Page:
In the context of sporting rules, we need to find the balance between moral sainthood and rigorous legalism: we want athletes who can develop and exercise their moral capacities and judgment in sport (and life). Rigorous legalism is where we try to legislate for every possible situation and define as precisely as we can what one ought to do. But, if the rules are trying to cover every eventuality and circumstance, they cut off the individual’s need for moral capacities. Moreover, they lead athletes to think that they only need to follow the specific rules and do no more. It encourages the attitude that so long as one has followed the letter of the law, there is nothing more required of them. This does not leave room for the kind of noble actions taken by Dana Torres in the Beijing Olympics (she got all the swimmers in her race to step off the blocks until one of the competitors could get a new suit after a “wardrobe malfunction”). Rigorous legalism encourages athletes to find loopholes and gaps in the rules to gain unfair advantages.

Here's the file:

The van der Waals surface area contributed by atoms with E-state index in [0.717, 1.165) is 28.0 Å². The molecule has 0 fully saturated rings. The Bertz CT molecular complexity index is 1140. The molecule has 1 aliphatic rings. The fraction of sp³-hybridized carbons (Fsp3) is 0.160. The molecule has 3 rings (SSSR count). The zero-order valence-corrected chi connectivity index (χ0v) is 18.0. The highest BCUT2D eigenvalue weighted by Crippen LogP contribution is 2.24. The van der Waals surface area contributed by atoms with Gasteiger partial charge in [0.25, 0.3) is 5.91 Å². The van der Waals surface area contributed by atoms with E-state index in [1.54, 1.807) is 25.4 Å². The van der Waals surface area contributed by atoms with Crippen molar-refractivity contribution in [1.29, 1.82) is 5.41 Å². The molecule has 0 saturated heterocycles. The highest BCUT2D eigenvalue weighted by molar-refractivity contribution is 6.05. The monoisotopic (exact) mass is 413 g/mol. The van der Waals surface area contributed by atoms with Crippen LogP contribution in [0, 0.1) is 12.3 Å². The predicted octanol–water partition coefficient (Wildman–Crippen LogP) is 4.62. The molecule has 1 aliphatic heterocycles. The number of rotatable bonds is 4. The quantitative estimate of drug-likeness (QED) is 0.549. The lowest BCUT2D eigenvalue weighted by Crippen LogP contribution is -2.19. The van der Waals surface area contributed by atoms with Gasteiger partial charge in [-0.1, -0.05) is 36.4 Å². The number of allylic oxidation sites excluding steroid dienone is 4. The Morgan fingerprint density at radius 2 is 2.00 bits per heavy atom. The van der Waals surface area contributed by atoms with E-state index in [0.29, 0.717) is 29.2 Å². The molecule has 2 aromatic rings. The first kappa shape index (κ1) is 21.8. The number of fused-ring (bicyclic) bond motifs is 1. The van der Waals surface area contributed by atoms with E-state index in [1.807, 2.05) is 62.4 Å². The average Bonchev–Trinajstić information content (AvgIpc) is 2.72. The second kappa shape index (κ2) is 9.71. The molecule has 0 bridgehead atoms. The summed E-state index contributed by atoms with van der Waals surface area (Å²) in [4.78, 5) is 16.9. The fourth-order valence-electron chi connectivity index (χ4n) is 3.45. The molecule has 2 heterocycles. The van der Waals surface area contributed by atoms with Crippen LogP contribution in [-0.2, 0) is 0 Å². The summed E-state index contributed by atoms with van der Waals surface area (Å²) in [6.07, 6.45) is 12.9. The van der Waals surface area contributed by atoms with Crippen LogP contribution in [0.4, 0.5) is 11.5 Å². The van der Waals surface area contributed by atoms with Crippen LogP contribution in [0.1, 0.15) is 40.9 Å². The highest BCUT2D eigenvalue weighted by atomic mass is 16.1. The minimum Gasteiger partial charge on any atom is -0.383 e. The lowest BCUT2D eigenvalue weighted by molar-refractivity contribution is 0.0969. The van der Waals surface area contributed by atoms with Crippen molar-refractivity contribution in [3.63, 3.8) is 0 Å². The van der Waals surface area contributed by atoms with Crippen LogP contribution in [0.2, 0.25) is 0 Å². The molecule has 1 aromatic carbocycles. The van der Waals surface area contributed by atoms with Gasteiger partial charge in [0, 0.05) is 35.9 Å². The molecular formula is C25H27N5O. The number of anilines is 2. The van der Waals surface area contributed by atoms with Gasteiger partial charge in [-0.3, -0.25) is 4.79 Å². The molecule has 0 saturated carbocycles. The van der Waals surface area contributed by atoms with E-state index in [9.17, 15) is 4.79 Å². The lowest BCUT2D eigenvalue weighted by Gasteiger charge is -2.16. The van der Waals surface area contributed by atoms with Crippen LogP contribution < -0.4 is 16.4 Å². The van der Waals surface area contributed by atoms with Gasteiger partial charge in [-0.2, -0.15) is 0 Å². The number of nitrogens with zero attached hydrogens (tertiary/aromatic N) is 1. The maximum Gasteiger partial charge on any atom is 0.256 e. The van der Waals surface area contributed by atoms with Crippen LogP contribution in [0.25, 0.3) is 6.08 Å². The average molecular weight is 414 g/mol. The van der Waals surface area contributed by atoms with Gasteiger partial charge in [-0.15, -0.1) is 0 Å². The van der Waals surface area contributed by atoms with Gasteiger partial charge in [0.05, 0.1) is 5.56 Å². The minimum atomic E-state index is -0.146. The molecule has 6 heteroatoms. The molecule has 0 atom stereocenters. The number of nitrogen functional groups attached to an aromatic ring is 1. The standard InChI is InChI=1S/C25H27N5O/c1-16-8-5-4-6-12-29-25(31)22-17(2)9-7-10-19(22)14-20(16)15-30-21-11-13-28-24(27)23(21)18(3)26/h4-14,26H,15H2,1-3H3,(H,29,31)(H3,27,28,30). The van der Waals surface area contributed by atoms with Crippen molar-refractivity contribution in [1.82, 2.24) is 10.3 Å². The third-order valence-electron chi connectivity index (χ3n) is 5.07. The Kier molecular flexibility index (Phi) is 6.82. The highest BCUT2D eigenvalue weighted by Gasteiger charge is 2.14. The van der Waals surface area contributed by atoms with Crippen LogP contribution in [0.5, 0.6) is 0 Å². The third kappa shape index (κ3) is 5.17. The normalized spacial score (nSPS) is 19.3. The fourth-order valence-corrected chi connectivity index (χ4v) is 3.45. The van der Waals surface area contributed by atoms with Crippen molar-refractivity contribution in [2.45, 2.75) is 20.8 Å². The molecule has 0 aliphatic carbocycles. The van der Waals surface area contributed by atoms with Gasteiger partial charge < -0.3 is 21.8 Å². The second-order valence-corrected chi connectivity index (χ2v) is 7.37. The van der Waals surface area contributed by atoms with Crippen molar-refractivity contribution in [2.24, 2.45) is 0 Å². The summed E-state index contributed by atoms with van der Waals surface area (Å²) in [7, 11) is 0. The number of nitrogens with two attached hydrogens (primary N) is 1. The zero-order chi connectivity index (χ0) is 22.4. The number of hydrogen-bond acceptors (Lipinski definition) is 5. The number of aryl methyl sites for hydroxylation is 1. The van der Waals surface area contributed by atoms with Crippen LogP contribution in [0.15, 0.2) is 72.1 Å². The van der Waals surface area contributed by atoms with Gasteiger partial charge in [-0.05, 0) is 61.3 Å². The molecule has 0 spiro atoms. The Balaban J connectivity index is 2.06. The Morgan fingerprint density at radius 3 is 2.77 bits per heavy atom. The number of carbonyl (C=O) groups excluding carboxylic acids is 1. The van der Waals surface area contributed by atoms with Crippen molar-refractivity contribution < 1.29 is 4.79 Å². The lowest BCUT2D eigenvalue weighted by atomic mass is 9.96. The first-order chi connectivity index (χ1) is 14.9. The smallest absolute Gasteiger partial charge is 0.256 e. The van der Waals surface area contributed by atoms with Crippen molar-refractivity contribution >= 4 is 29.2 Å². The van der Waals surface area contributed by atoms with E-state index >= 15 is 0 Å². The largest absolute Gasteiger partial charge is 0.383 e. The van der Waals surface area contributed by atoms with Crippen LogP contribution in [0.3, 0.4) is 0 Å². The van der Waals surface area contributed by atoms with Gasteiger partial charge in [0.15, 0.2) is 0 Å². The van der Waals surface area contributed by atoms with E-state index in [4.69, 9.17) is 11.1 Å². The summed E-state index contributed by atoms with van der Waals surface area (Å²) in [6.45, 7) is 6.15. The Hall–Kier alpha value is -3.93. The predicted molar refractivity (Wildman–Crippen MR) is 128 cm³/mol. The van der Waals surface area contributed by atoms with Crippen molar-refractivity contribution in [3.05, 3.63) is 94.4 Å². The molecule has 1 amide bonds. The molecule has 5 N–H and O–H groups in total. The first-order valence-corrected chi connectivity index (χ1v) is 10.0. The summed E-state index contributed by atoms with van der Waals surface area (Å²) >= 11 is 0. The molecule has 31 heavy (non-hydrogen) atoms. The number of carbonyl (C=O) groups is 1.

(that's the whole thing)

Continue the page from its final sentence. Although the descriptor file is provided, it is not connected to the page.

On the other side, we don’t want rules that require the athletes, in order to play with honor and integrity, to sacrifice their goals and ambitions in the sport. These athletes train their entire lives for a chance at an Olympic medal. It strikes me as grossly unfair and immoral to then force them to choose between this life-long, worthy goal and their honor. Athletes should not have to be moral saints, but they should strive for moral as well as athletic excellence: that is, we need to work to create rules that make it so playing with honor and integrity is the best way to win, to achieve their goals, and to be excellent in the sport.

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Lack of Munich Memorial Undermines Olympic Spirit

One of the story-lines going into the London Olympics is the refusal of the International Olympic Committee(IOC) to include, in the Olympic Opening Ceremony, any kind of tribute to the 11 Israeli athletes and coaches murdered by Palestinian terrorists at the 1972 Munich Summer Olympic Games. Moreover, the IOC has refused for 40 years to include a memorial within the official ceremonies.